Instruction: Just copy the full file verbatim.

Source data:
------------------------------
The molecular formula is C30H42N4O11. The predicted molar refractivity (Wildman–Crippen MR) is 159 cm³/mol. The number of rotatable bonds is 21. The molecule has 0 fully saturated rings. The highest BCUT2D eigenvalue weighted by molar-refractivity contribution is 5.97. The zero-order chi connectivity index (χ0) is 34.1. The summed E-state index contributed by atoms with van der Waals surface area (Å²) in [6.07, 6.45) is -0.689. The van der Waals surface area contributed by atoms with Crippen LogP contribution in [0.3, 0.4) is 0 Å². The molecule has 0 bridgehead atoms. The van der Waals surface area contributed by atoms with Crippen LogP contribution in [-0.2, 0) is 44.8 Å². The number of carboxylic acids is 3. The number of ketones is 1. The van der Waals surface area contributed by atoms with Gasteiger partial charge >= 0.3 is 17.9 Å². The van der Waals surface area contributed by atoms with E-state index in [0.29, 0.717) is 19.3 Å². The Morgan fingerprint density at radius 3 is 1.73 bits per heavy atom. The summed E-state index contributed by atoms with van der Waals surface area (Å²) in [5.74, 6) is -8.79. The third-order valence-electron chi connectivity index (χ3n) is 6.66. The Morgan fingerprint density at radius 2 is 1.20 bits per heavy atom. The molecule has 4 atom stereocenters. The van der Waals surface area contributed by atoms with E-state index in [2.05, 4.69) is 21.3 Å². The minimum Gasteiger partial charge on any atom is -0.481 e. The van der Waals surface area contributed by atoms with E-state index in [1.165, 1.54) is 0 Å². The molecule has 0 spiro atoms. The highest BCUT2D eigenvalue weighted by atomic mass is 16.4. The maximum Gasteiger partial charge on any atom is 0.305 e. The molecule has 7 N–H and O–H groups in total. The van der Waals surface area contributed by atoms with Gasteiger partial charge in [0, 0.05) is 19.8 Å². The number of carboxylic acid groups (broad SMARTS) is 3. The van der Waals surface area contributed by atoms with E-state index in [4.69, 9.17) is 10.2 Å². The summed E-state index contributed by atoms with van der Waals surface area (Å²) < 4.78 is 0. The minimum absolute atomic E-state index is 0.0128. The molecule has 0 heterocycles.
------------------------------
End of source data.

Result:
The molecular formula is C30H42N4O11. The predicted molar refractivity (Wildman–Crippen MR) is 159 cm³/mol. The number of rotatable bonds is 21. The molecule has 0 fully saturated rings. The highest BCUT2D eigenvalue weighted by molar-refractivity contribution is 5.97. The zero-order chi connectivity index (χ0) is 34.1. The summed E-state index contributed by atoms with van der Waals surface area (Å²) in [6.07, 6.45) is -0.689. The van der Waals surface area contributed by atoms with Crippen LogP contribution in [0.3, 0.4) is 0 Å². The molecule has 0 bridgehead atoms. The van der Waals surface area contributed by atoms with Crippen LogP contribution in [-0.2, 0) is 44.8 Å². The number of carboxylic acids is 3. The number of ketones is 1. The van der Waals surface area contributed by atoms with Gasteiger partial charge >= 0.3 is 17.9 Å². The van der Waals surface area contributed by atoms with E-state index in [0.29, 0.717) is 19.3 Å². The Morgan fingerprint density at radius 3 is 1.73 bits per heavy atom. The summed E-state index contributed by atoms with van der Waals surface area (Å²) in [5.74, 6) is -8.79. The third-order valence-electron chi connectivity index (χ3n) is 6.66. The Morgan fingerprint density at radius 2 is 1.20 bits per heavy atom. The molecule has 4 atom stereocenters. The van der Waals surface area contributed by atoms with E-state index in [2.05, 4.69) is 21.3 Å². The minimum Gasteiger partial charge on any atom is -0.481 e. The van der Waals surface area contributed by atoms with E-state index in [1.165, 1.54) is 0 Å². The molecule has 0 spiro atoms. The highest BCUT2D eigenvalue weighted by atomic mass is 16.4. The maximum Gasteiger partial charge on any atom is 0.305 e. The molecule has 7 N–H and O–H groups in total. The van der Waals surface area contributed by atoms with Gasteiger partial charge in [0, 0.05) is 19.8 Å². The number of carboxylic acid groups (broad SMARTS) is 3. The van der Waals surface area contributed by atoms with E-state index in [4.69, 9.17) is 10.2 Å². The summed E-state index contributed by atoms with van der Waals surface area (Å²) < 4.78 is 0. The minimum absolute atomic E-state index is 0.0128. The molecule has 0 heterocycles.